Tag Archives: works in progress

A Blog Tour for Works in Progress? Neat!

I was invited to participate in The Next Big Thing Blog Tour by the very wonderful Luciana Cavallaro. Luciana is author of the novels The Legacy and The Inheritors (book one and two respectively) and two short stories, The Curse of Troy and Aphrodite’s Curse. Aphrodite’s Curse is already published on Amazon and Smashwords.com while The Curse of Troy is set to be available on both in January. Check out her blog and answers at: http://luccav.com/

  1. What is the working title of your book?

Future Memories: Prelude (the first of a two book set) and Once Upon a Time.

2) Where did the idea come from for your book?

Ideas generally come to me during random times in random places (I suspect the same is true for most fiction writers), though I can’t pinpoint the exact moment or idea that sparked either novel. I had images from uncreated chapters and conversations between nameless characters playing out in my head that followed me to the shower, on my drive home from work, when I closed my eyes to sleep, and even when looking at a pile of dirty laundry. I began writing both books simply to get these mindscapes into some tangible form beyond my head. The thought of those same scenes and conversations accumulating into novels was more of a slow realization as the typed-up paragraphs transcribed from my scribblings began turning into pages and chapters.

3) What genre does your book fall under?

Both fit comfortably under the umbrella genre of Speculative Fiction. Once has more of a fantasy flavor while FM is much more straight science fiction. FM is actually geared in the direction of being a Christian Speculative Fiction novel (I’m not making that word up, that is a real genre), but only one of the main characters distinctly holds a Christian world view.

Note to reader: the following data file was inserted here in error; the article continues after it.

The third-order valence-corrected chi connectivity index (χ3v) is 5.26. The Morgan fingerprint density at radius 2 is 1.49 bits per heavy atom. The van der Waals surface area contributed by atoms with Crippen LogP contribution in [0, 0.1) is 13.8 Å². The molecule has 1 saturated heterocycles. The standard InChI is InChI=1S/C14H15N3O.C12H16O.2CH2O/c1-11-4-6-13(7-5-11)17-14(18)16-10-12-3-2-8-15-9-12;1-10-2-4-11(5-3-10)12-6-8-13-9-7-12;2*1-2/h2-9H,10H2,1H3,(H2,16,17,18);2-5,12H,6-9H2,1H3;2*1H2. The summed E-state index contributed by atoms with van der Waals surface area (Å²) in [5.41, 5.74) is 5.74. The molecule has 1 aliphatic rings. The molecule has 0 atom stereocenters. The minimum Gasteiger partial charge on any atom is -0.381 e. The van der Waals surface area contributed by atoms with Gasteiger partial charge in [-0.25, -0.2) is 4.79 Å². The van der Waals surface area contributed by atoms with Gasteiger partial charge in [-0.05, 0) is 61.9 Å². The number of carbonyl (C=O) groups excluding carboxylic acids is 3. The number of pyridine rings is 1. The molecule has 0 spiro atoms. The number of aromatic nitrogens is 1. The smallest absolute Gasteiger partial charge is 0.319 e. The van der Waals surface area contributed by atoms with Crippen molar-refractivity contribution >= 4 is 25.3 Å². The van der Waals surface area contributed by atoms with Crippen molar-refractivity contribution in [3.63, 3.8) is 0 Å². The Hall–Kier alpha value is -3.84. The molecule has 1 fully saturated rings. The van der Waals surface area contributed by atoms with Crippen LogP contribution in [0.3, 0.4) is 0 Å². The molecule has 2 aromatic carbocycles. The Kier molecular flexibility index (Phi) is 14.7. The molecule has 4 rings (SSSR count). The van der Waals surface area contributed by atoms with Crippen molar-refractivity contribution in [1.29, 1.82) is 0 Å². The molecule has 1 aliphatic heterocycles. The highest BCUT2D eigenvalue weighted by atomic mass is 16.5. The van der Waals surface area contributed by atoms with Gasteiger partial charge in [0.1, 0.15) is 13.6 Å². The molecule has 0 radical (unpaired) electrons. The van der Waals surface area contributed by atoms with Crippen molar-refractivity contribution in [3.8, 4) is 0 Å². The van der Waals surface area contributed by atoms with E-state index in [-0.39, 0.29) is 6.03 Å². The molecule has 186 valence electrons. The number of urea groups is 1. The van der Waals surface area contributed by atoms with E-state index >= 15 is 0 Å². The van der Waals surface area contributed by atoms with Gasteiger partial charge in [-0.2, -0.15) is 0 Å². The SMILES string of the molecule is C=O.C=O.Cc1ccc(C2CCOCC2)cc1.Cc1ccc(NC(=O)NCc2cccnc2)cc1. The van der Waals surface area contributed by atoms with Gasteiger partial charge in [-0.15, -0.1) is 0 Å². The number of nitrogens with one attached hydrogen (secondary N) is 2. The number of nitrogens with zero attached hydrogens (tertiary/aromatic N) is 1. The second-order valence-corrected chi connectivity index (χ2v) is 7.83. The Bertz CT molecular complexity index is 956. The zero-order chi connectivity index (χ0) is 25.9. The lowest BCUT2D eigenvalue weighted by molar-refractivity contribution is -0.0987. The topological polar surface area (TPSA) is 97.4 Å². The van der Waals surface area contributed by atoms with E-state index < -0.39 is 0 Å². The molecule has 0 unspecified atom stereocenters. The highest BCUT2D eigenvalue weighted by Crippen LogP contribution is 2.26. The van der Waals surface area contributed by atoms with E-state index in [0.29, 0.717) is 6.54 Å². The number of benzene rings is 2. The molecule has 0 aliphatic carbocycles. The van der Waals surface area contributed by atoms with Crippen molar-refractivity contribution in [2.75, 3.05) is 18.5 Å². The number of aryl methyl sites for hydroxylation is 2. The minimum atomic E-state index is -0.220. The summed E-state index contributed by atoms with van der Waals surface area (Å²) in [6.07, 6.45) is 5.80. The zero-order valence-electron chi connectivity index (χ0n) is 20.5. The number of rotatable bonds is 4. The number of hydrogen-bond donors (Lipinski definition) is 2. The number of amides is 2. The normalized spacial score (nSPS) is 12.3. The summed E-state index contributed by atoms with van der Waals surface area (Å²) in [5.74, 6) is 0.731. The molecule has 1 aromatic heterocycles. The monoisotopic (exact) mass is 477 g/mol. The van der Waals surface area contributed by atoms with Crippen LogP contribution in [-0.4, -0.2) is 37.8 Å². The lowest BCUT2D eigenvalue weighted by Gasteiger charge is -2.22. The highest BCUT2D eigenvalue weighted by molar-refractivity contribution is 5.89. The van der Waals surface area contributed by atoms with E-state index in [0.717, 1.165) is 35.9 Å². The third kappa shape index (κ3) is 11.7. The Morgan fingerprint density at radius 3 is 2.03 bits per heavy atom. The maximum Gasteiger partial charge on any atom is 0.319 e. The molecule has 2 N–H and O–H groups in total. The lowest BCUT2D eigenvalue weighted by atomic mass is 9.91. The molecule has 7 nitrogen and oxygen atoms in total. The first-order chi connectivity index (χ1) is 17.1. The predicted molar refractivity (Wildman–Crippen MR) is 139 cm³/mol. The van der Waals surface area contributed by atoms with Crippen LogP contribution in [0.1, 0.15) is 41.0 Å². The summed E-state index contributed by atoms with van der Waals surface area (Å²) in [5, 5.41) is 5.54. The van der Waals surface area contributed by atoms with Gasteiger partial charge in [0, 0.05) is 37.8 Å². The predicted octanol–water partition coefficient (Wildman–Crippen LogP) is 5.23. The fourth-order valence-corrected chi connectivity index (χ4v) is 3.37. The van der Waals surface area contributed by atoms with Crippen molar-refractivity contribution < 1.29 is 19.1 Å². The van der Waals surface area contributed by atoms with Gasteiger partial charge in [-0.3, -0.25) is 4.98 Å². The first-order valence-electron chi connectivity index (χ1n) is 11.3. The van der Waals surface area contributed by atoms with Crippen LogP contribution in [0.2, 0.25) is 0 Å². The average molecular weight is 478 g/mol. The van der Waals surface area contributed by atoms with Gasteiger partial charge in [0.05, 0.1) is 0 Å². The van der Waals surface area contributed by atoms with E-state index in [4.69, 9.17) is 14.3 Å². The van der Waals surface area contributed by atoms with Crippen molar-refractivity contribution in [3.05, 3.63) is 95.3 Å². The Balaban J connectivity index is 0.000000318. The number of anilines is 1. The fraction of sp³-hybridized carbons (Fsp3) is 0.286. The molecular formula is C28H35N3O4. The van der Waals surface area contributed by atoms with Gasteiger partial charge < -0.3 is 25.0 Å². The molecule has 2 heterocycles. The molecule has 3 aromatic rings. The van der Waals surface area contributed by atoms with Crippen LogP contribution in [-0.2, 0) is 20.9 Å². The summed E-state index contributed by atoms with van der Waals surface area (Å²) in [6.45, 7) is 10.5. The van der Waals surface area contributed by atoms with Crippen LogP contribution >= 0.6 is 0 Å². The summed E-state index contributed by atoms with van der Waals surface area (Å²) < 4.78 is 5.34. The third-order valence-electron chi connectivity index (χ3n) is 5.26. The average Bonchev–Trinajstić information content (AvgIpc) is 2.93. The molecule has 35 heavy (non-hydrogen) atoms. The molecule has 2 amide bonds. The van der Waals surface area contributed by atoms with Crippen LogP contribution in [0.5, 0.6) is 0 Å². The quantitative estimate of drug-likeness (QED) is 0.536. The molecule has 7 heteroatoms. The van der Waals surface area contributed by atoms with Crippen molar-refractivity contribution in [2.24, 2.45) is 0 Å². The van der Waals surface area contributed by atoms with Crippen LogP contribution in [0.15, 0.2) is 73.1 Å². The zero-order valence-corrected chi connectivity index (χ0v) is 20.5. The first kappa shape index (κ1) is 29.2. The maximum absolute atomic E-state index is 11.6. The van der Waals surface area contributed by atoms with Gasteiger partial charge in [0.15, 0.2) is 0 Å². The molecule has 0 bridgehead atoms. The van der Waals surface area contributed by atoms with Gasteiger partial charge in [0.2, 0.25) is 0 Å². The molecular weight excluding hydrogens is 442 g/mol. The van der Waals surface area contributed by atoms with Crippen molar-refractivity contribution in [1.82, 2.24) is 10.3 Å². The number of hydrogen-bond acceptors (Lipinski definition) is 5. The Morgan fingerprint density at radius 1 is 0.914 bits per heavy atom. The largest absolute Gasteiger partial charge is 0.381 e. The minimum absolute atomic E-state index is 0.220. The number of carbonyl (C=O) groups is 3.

4) Which actors would you choose to play in your movie rendition?

In the movie rendition? Ooooohhhh, wowzers – that would be very cool but no clue. That being said, there’s been at least one instance when I’ve passed by someone in the grocery store or whatnot and marveled at how much they looked like what I envision a particular character to look like. Unfortunately, going up to a complete stranger and telling them they happen to share a remarkable resemblance to someone in a story you’re writing is not likely the best way to make new friends so I restrained myself from telling them so.

5) What is the one sentence synopsis of your book?

Future Memories: Prelude: One man begins life over, another attempts to evade love, while a third tries to uphold faith in humanity and God despite technology possessing all trust.

Once Upon a Time: A band of heroes that includes vampires and zombies tries to save their world from the real monsters.

6) Will your book be self-published or represented by an agency?

Once will definitely be self-pub but the hopeful goal of FM is to go the traditional route.

7) How long did it take you to write the first draft of your manuscript?

This is actually more than a little embarrassing for both.

For Future Memories, the very first formation of scenes involving some of the main characters were scribbled on pieces of paper back in 2006. Then begin the unfortunate trend of a very erratic and unproductive schedule. I might type a paragraph, not touch the story again for another month or two, type up a completely unrelated scene, leave the “manuscript” alone again for about four months, come back, etc. I would not recommend this writing process to anyone actually hoping to complete a novel but, as I said, that wasn’t the intention when I first put pen to paper. The very first draft was very different from the current version (which all first drafts should be).